INDIANAPOLIS — For years near eastside residents have complained no one from the state of Indiana would listen to them or explain what was going on with the property of the former Indiana Women’s Prison at East New York and Randolph Streets.

Now someone has come forward…and admitted the state has no idea what its going to do, even as demolition continues at the site.

“We’re gonna continue to have conversations with the neighborhood and other vested parties to kind of figure out what’s going to happen to this facility or to this campus I guess once we’re done,” said Department of Administration CFO Matt Kent, “figuring out what we’re gonna do with the historic buildings.”

There’s plenty of history on the grounds of the nation’s first women’s prison constructed in 1873 with buildings that date back to the site’s origins.

Kent said state officials are trying to determine which buildings are worth saving and renovating, though neighbors worry the wrecking ball will swing before the decision is made.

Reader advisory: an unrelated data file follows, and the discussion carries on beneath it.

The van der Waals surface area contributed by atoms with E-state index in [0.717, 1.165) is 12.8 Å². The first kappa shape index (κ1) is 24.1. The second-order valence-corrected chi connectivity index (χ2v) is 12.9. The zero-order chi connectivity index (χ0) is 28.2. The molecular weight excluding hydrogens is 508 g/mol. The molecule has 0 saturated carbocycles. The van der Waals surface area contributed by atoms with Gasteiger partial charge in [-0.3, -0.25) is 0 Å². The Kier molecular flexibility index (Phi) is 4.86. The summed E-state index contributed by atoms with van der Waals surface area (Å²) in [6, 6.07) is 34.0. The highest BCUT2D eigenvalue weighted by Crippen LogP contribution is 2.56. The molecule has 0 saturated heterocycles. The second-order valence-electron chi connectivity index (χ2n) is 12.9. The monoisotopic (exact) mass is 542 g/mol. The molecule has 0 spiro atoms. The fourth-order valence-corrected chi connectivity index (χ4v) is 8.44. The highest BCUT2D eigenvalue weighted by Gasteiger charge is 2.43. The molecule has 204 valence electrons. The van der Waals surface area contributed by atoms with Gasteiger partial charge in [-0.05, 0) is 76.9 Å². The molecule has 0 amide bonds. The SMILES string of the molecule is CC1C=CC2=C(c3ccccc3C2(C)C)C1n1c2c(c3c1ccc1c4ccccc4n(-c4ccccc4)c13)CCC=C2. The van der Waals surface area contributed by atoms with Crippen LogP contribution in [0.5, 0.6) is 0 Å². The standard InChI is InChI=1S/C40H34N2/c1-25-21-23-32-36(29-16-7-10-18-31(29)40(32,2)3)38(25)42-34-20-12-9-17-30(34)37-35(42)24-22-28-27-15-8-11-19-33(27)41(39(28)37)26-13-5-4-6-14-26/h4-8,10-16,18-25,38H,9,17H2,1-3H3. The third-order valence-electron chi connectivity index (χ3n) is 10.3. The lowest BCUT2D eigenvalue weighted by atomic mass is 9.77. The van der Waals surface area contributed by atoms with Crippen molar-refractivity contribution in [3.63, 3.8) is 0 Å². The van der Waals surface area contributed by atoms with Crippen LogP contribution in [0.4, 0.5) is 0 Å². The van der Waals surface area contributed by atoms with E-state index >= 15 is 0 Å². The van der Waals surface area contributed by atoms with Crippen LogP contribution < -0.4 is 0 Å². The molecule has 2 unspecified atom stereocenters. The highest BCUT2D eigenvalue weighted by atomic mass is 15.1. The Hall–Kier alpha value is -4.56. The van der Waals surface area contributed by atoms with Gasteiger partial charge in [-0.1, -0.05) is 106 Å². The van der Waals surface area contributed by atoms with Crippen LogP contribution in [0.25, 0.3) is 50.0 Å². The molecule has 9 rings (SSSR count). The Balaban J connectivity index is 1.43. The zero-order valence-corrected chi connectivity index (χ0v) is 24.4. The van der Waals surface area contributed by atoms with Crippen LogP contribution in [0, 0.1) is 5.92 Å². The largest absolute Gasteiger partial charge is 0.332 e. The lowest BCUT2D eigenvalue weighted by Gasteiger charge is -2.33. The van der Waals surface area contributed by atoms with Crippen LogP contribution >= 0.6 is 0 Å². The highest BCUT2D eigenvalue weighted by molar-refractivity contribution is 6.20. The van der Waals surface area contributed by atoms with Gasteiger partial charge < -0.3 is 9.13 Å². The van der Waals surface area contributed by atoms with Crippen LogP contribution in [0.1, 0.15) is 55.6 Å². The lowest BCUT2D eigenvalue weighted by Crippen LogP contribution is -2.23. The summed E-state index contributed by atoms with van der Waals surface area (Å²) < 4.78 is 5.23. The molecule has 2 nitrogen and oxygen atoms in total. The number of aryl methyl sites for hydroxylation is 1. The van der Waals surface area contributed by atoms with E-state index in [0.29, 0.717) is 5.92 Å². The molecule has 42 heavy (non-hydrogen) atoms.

“Sort of like…ready…shoot…aim,” said Patrick Dooley, a 35-year resident of neighboring Woodruff Place. “The state doesn’t have a plan. If they have a plan, they haven’t shared it with anyone. They just went in and started to tear down buildings with no engagement with the community around it.”

After reporting to the Indiana Historic Preservation Review Board meeting at the Fort Ben Inn, Kent met neighbors in a side conference room to show them a diagram they couldn’t keep or shoot photos of indicating which buildings the state would save and which it would tear down at the former prison site.

“We want to say, ‘Put the demolition on hold because there’s some opportunities to have some conversations of more possibilities of what we can do together here’,” said Joey Newsome, Willard Place Neighborhood Association President.

As residents complained about a lack of transparency and cooperation from state officials, Kent admitted his agency could have done a better job in listening to their concerns.

One woman told Kent that the former dormitories, slated for demolition, could be saved to house recently released offenders returning to their community.

A consultant hired by the state will meet with neighbors August 2.